India has the opportunity to become a leading scientific power in the world but tendency to delay funding and at times, legal challenges come in its way. Nobel laureate David J Gross (Physics; 2004)
India has the opportunity to become a leading scientific power in the world but tendency to delay funding and at times, legal challenges come in its way. Nobel laureate David J Gross (Physics; 2004) said this while speaking at the Nobel Dialogue 2017 - part of the Nobel Prize Series - organised at Vibrant Gujarat, the biennial global summit.
He said India has explored many opportunities in participating and leading scientific projects but some of these challenges have come in the way of it capitalising from them. He gave the instance of the neutrino observatory project -- India's most advanced particle physics experiment. Though the government has sanctioned Rs 1500 crore for the project it has been caught up in anti-nuclear politics and legal tangle. "India is on the verge of losing a marvellous opportunity," he said.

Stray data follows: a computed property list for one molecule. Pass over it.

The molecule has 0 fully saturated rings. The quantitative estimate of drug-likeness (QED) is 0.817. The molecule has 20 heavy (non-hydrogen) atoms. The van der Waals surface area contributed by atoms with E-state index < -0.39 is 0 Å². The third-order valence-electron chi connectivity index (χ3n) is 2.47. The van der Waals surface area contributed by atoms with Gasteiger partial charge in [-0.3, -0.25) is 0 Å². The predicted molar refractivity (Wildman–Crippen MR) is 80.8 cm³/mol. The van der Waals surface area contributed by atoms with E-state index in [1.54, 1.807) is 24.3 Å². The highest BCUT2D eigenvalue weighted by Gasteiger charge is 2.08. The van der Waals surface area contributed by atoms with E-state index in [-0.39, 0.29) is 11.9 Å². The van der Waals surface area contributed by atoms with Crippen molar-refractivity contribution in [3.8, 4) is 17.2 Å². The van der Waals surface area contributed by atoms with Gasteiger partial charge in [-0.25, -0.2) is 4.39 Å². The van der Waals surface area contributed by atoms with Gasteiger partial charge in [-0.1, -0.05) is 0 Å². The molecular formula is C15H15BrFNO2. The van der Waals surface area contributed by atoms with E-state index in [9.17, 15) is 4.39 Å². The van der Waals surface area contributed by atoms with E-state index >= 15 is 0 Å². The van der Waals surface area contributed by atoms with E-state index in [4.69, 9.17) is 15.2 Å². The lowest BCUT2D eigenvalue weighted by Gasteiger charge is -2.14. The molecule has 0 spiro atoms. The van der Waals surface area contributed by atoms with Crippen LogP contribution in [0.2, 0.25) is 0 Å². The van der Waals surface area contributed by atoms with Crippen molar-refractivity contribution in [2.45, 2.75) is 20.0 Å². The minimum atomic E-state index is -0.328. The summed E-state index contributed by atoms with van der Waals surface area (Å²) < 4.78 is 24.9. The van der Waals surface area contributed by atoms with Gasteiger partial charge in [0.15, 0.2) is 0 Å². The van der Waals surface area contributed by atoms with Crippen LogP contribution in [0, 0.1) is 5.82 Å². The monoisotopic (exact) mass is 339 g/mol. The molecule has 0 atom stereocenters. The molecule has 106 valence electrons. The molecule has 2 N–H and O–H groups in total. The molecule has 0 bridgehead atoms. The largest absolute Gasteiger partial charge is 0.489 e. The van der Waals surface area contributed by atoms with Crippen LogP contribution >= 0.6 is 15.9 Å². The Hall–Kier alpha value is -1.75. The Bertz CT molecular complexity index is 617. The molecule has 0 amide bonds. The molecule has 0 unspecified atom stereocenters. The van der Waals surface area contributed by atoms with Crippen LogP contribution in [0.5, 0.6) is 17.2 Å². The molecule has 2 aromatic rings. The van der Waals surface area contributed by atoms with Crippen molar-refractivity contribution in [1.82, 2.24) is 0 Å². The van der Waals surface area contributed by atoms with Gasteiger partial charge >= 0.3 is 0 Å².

He also referred to the government's nod last year on having an India-based arm of an observatory to detect gravitational waves, called LIGO (Laser Interferometer Gravitational Observatory). This was after signs of gravitational waves, resulting from the collision of two massive black holes 1.3 billion light-years from earth, were announced last year by a team of scientists across the world, including several from India. PM Modi announced support for LIGO India, last February but there's been little headway, such as a decision on the location of the detector, since.
Source: forbesindia.com, thehindu.com
© 2013-2014 Scientific India Magazine
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